Copyright: ECJ has to solve tricky questions about streaming and geoblocking

Many member states have not yet implemented the EU copyright reform linked to upload filters, but the original Copyright Directive from 2001 still contains some unsolved problems. The Supreme Court of Austria recently asked the European Court of Justice (ECJ) for a preliminary ruling in two cases, which again deal with copyright protection in Internet television and streaming as well as geoblocking.

The defendant in the one legal dispute (Az .: 4 Ob 40 / 21t), about the the specialist blog IPKat now reports offers commercial customers such as network operators, hotels and stadiums individual complete IPTV solutions in a closed network. In addition to station packages, these also include an online video recorder that enables time-shifted television: individual or series recordings of entire programs can be made.

The service also includes a replay function, with which program content up to seven days ago can be accessed again. Recordings are only made by the recorder if an end user carries out appropriate programming. The replay function must also be activated first, the rest of the work is carried out fully automatically by the system. A “de-duplication process” is running in the background. It has the effect that if recordings for several customers are programmed in the same way, several copies of the content are not created.

The plaintiffs are two television broadcasters based in Germany and Austria. They see their rights violated. The defendant replies that the reproductions made by its service are permissible digital private copies. End customers are only provided with the technical infrastructure including data storage; they alone can start and stop individual recordings. The organizational sovereignty for the copy function and control over the use of the system does not lie with the defendant, nor does it create a master copy relevant to copyright. The process of de-duplication running in the background only serves to optimize resources. As a result, only the recorder’s system is implemented.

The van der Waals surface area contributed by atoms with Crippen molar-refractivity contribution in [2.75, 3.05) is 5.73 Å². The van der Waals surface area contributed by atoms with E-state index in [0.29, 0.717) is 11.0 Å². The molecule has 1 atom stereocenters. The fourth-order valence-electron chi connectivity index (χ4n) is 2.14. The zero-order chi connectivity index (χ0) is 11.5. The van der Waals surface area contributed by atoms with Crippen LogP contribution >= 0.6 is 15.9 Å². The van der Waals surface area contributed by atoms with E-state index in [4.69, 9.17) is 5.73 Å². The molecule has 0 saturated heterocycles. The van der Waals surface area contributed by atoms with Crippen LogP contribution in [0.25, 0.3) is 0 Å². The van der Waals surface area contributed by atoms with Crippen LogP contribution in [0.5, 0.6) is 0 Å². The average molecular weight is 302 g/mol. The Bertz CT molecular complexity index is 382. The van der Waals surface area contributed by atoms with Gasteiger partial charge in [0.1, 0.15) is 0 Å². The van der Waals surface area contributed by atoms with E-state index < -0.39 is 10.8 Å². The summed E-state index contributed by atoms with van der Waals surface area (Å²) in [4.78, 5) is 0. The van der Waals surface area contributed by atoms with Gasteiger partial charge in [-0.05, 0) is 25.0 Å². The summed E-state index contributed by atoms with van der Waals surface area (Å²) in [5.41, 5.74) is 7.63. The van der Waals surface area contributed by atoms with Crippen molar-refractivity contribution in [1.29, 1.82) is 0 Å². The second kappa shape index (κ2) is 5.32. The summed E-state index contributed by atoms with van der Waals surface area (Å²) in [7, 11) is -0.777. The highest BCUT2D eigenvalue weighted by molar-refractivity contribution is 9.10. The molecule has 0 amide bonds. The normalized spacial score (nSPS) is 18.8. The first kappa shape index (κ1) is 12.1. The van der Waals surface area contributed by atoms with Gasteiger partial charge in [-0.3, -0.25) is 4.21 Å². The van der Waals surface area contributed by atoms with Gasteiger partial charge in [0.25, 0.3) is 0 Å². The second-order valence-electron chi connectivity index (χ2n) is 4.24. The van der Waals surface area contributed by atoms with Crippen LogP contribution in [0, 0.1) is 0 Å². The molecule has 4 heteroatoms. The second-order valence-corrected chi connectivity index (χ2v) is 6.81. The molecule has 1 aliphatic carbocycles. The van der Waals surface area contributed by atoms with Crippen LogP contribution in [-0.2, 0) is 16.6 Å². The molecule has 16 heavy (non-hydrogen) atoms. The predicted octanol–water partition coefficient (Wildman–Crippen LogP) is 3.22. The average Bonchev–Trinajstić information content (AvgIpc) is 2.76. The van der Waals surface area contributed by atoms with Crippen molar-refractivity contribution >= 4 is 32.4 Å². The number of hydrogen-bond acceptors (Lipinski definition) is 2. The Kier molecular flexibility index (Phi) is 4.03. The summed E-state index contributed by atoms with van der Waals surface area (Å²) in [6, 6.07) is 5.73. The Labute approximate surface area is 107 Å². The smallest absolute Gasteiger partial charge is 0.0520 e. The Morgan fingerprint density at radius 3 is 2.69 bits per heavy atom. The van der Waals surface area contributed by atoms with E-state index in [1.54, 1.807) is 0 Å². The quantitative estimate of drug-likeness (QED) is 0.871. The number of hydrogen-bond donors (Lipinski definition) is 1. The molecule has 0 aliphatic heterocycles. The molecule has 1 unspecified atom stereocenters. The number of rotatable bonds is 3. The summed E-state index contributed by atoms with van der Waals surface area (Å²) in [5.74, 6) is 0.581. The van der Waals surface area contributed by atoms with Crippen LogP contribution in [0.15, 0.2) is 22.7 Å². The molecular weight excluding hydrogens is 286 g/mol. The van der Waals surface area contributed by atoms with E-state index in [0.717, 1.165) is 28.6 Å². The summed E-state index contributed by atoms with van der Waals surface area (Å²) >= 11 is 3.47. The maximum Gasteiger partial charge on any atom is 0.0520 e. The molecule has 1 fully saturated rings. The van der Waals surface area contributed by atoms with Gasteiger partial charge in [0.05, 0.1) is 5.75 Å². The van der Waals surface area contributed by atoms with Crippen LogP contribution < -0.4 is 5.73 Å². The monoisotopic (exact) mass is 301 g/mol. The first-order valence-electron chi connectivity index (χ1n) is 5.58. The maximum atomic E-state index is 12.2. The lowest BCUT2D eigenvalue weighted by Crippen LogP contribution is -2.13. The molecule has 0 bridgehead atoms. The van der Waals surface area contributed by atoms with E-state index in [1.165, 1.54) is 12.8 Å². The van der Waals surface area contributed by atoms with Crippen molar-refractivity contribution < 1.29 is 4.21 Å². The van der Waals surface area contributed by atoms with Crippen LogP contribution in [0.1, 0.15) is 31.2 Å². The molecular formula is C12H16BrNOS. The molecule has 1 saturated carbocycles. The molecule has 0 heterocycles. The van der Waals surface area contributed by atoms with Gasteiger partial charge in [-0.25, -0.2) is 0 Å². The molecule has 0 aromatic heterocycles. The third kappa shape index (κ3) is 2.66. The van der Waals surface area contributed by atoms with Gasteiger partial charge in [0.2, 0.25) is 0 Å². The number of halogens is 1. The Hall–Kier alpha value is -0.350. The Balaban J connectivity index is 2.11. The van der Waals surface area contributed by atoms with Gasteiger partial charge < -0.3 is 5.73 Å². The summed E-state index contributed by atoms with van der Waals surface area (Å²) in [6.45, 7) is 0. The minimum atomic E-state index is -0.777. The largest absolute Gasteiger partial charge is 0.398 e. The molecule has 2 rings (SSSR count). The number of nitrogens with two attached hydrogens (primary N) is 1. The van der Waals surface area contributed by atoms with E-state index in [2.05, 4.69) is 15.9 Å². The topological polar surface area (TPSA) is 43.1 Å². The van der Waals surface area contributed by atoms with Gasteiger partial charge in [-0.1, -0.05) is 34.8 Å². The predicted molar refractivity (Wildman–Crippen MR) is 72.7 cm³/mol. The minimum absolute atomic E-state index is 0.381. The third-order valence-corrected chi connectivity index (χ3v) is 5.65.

The Austrian court now wants to know from the ECJwhether the operation of an online video recorder provided by a commercial provider, including a weekly review, is compatible with the copyright guidelines. It should be noted that the technology only refers to an existing copy if it has already been created by another user. However, the rights holder has not given their consent.

The second question relates to whether there is a potentially illegal “communication to the public”. The decisive factor here is that the user also has access to content that the broadcaster has not released for online exploitation. The system provider knows that his service also enables the reception of protected content without the consent of the rights holder, but does not advertise with this option. Rather, customers would be advised when concluding the contract that they would have to take care of the granting of rights on their own responsibility.

The ECJ had already decided in 2017 in the dispute between the anti-piracy authority Stichting Brein vs. Filmspeler that the sale of a media player for illegal streams violates the directive. The situation here is more complicated due to the technology used. The referring court is inclined to rule in favor of the rights holders on both issues. However, in view of the remaining ambiguities, it wants to be on the safe side.

The second case (Ref .:4 Ob 44/21f) concerns a streaming platform aimed at emigrants from the territory of the former Yugoslavia in the EU and the USA. The defendant operated the solution on the basis of license agreements with TV broadcasters. Accordingly, it was obliged to block the streaming signal for certain programs in certain areas.

The applicant is a company based in Serbia. She runs a media company that produces, among other things, four television shows that are popular in the countries of the former Yugoslavia. It claims that bypassing the defendant’s geo-blocking measures is relatively easy, that the defendant knows about customers using their service outside of the licensed area, and that it fails to prevent such illegal use.

Here, too, the Austrian court asks for an interpretation of the term “communication to the public” within the meaning of the directive. It emphasizes, for example, that it was possible to receive content via the streaming service that was not authorized by the rights holders for several weeks even without a Virtual Private Network (VPN). It should also be clarified whether third parties who advertise the service, conclude test subscriptions with end customers, operate customer service and accept payments, are also liable for potentially illegal reproduction.

Judgments by Luxembourg judges can be expected within a year and a half.


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